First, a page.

Arsenic 4.5x10-3 - 4.5x10-3 22
Barium 1.1x10-3 1.1x10-4 1.21x10-3 6.7x104
Chromium III 1.3x10-4 1.9x10-6 1.44x10-4 1.8x106
Strontium 1x10-5 - 1x10-5 7x105
Manganese 4.4x10-3 1.6x10-3 6x10-3 2.6x104
Níckel 2.2x104 1.3x10-4 3.5x10-4 1.6x103
Vanadium 3x10-2 2.6x10-5 3x10-2 78
Zinc 8.5x10-6 - 8.5x10-6 3.5x105
Total 5.24x10-2 1.9x10-3 5.4x10-2

In Table 4, in the dermal pathway, it is possible to observe that antimony and vanadium have the highest hazard quotient (HQ). The tailing’s data characterization is consistent with the value obtained for antimony, since this metalloid exceeded the regulated concentration limits and it was expected that HQ would be higher to other metals being found, and since HQ value is less than 1, antimony does not represent a risk to health population.

When adding together the HQs of metals and metalloid in the dermal and inhalation columns, values are less than 1, meaning that no adverse effects on the population health would be observed separately, from the exposure to tailings in either route.

When comparing the results of the HI columns as well as the total reference concentrations (CRT) (Semarnat, 2009), (EPA, 2016) it is observed that the HI values do not exceed the CRT values so, according to EPA, (1989) and Fowle & Dearfield (2000) adverse effects on the health of the population are not likely to be observed due to contact and inhalation of tailings from the “Cerro de Mercado” mine. On the other hand, arsenic is recorded by SADA as a substance with the ability to generate carcinogenic and non-carcinogenic effects on health, the calculations for carcinogenic effects are shown in Table 5.

Table 5: Risk calculation of arsenic-associated carcinogenic effects in tailings 

Tr=1x10-6 CRT (mg/kg)
Metal Dermal Inhalation TI
Arsenic 8.2x10-7 9.7x10-9 8.3x10-7 0.68

The IT value showed in the table above is lower than the one for CRT, so it would not be possible to observe cases in the population of cancer caused by inhalation or contact with tailings.

Evidence shows that the population bordering the “Cerro de Mercado” mine is in continuous contact with tailings, likewise, many houses are constructed on tailings from the mentioned mine. Nevertheless, it is difficult to determine the quantity of tailings originated from the “Boleo Estrella” dam are actually exposed, in fact, there are more tailings dams in the mine that are in operation and wet, so it would take time for them to dry out and the wind to blow the tailings away towards the population.

In order to have a risk overview in a prolonged tailings exposure scenario and assuming tailings have a similar composition to that of “Boleo Estrella” dam, a different scene calculation was done. In the newly selected type of scenario the exposure is calculated for a lifetime and generally results in the highest potential exposures and risks, known as a residential scenario. An adult’s health risk outcomes due to prolonged exposure to tailings from the “Cerro de Mercado” mine are shown in Tables 6 and 7.

Table 6: Adults health risk calculation due to prolonged tailings exposure 

Metal THI=1 CRT (mg/kg)
Dermic Inhalation HI
Antimony 1x10-2 8.1x10-6 1x10-2 31
Arsenic 3.9 x10-2 - 3.9 x10-2 22
Barium 9.8x10-3 9.6 x10-4 2.4 x10-2 6.7x104
Chromium III 1.1 x10-3 1.7x10-5 1.1 x10-3 1.8x106
Strontium 9.1x10-5 - 9.1x10-5 4.7x104
Manganese 4.4 x10-3 1.4x10-2 4.74x10-2 1.8x103
Níckel 1.9x10-3 1.1x10-3 3x10-3 1.6x103
Vanadium 0.26 2.3x10-4 0.26 78
Zinc 7.4x10-5 - 7.4x10-5 2.3x104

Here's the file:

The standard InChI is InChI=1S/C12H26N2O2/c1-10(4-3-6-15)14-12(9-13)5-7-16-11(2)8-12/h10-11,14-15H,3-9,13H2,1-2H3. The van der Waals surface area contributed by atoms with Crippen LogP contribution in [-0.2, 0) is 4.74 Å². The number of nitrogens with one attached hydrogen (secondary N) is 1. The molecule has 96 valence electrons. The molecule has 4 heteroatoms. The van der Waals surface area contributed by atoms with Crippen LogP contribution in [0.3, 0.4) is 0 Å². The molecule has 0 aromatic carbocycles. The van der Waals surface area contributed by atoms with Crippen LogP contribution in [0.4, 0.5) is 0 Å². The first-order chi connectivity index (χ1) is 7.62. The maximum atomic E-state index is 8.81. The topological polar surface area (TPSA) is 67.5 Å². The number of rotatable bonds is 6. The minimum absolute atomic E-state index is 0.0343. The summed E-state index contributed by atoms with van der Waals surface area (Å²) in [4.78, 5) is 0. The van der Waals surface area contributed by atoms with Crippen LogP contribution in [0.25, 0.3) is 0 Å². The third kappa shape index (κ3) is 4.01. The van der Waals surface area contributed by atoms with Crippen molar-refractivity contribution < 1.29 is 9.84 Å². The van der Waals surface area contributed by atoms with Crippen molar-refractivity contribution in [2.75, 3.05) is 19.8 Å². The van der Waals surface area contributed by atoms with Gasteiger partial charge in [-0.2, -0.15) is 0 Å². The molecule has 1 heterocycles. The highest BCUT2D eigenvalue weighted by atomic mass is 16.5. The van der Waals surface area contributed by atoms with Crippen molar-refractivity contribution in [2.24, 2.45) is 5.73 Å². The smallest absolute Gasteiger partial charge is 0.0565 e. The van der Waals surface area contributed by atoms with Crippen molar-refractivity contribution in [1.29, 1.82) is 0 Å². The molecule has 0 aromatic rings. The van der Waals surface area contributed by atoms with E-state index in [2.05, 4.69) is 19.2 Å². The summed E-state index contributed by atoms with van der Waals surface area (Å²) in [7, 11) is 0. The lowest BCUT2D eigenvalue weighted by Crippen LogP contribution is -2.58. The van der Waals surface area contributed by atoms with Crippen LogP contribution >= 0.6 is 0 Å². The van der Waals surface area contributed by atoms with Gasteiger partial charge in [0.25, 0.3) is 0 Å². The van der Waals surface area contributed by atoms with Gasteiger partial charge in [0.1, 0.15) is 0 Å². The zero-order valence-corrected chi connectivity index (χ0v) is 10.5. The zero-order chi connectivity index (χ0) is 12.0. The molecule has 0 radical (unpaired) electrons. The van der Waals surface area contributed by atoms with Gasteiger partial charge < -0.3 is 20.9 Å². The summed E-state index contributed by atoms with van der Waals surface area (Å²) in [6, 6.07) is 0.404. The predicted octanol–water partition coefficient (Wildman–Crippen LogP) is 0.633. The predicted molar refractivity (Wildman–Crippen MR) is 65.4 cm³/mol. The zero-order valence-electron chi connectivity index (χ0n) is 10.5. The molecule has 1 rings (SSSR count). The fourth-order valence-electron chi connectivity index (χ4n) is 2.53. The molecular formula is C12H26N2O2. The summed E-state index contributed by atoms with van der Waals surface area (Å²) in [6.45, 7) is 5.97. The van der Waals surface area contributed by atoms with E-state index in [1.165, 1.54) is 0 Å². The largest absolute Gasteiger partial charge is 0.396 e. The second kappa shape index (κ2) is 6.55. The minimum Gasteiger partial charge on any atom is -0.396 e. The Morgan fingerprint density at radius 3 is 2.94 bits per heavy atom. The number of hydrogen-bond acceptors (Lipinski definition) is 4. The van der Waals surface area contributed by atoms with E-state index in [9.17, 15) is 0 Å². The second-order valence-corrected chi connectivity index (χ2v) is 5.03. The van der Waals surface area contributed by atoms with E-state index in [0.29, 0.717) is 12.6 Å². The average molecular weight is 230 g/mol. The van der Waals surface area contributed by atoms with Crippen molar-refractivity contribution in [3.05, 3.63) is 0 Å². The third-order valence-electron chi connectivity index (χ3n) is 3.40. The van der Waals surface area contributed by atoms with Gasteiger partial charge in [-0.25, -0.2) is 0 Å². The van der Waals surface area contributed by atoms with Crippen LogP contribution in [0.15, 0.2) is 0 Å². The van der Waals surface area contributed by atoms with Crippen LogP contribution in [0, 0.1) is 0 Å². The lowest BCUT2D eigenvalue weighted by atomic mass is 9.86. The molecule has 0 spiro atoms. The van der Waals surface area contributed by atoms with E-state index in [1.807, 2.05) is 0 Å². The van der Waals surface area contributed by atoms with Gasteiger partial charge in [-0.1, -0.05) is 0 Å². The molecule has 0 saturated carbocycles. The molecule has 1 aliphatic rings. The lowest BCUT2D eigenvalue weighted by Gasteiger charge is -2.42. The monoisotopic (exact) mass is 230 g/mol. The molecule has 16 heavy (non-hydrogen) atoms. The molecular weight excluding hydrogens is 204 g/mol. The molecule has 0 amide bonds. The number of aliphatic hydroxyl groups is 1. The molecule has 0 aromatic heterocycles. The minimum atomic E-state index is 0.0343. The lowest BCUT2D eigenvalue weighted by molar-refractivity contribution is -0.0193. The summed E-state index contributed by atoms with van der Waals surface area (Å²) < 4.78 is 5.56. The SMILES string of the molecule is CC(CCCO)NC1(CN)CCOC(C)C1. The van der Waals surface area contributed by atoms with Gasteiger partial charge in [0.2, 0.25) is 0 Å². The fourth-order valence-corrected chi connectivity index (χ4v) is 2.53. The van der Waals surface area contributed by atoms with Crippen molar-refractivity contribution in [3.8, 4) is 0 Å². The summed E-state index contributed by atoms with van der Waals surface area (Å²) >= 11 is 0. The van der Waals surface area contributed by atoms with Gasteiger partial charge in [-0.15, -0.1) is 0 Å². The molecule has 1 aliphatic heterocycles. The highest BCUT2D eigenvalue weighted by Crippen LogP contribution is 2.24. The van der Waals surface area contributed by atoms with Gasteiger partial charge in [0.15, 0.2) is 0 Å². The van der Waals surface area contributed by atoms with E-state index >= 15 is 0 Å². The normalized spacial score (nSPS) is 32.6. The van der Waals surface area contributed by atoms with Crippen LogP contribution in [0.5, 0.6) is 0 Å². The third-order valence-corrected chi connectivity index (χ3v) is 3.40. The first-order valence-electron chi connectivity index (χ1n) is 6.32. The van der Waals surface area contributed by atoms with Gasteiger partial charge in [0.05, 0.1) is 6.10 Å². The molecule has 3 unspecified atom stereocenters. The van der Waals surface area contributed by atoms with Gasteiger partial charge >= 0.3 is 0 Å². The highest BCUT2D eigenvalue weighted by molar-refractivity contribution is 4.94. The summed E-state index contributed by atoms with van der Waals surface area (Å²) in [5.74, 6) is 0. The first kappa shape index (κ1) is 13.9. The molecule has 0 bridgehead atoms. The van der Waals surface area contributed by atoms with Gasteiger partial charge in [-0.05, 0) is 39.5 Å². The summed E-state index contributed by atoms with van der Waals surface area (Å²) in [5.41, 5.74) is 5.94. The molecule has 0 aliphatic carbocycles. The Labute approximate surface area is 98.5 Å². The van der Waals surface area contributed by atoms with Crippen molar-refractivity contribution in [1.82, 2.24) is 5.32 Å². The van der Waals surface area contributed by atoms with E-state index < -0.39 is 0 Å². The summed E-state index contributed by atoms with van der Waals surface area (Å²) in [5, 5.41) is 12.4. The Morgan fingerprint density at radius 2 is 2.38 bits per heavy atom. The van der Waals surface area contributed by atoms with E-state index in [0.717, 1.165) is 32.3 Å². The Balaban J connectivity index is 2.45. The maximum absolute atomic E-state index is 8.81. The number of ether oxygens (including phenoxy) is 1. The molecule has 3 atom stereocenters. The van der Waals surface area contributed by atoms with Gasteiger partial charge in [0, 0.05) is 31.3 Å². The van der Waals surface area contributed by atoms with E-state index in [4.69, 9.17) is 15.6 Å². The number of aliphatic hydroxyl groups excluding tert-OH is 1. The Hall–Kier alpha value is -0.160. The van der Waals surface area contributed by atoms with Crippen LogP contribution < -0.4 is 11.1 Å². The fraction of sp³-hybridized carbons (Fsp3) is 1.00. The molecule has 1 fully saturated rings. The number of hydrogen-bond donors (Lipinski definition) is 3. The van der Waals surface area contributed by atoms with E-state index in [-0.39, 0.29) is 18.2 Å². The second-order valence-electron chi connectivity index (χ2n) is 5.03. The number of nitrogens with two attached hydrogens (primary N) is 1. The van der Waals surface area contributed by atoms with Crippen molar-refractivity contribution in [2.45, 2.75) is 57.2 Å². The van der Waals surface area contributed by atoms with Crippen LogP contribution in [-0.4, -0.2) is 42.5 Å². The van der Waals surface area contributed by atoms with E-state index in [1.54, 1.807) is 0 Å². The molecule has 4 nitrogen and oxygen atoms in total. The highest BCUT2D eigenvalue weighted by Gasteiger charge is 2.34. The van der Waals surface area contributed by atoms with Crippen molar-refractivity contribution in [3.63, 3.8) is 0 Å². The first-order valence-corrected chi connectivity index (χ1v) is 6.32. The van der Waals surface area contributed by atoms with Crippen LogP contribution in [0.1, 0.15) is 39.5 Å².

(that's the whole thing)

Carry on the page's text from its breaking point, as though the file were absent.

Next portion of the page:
Table 7: Risk calculation of carcinogenic effects associated with arsenic in tailings 

TR=1x10-6 CRT (mg/kg)
Metal Dermic Inhalation TI
Arsenic 7.2x10-6 8.5x10-8 7.29x10-6 0.68

Table 6 shows that the HQ values in every route, as well as those of HI, are higher to those of Table 4, since the exposure time is greater. However, TI values are not higher than those of CRT; therefore, it is not possible to cause adverse effects on people’s health.

On the other hand, is not possible that arsenic caused cancer due to prolonged exposure of tailings. In accordance to Mexican regulations, despite the fact tailings from “Boleo Estrella” dam are considered hazardous to human health since they overcome the LMP antimony in the leachates, resulting with a risk assessment carried out by SADA. It is possible to say that metals and metalloids present in tailings will not affect the population's health.

Conclusions

In this research, a health risk assessment was performed on a population exposed to heavy metals from tailings of the Cerro de Mercado mine. The assessment was carried out in various exposure scenarios and times using a software, as well as the parameters and analytical techniques established in the Mexican regulations. According to the parameters established in the Mexican regulations, the tailings from the Boleo Estrella dam represent a health and environmental hazard due to exceeding the LMP in leaching tests. Nevertheless, the results obtained with the SADA software for the risk assessment, show that in two scenarios with different exposure times, the health of the population surrounding the tailings from the “Boleo Estrella” dam at the “Cerro de Mercado” mine, will not be affected by the exposure to metals and metalloids.

Acknowledgments

The authors thank the “Grupo Minero del Norte S.A. de. C.V.” for their help and ease in allowing the tailings samples to be taken, and they also thank PAPIIT with project number IN113816 for the financial support.

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Cómo citar: Guadarrama-Guzmán P., Fernández-Villagómez G. & Alarcón-Herrera M. T. (2021). Assessment of risk to health caused by the exposure to mining waste in Durango, Mexico. Ingeniería Investigación y Tecnología, 22 (03), 1-9. https://doi.org/10.22201/fi.25940732e.2021.22.3.023

Received: October 27, 2020; Accepted: May 17, 2021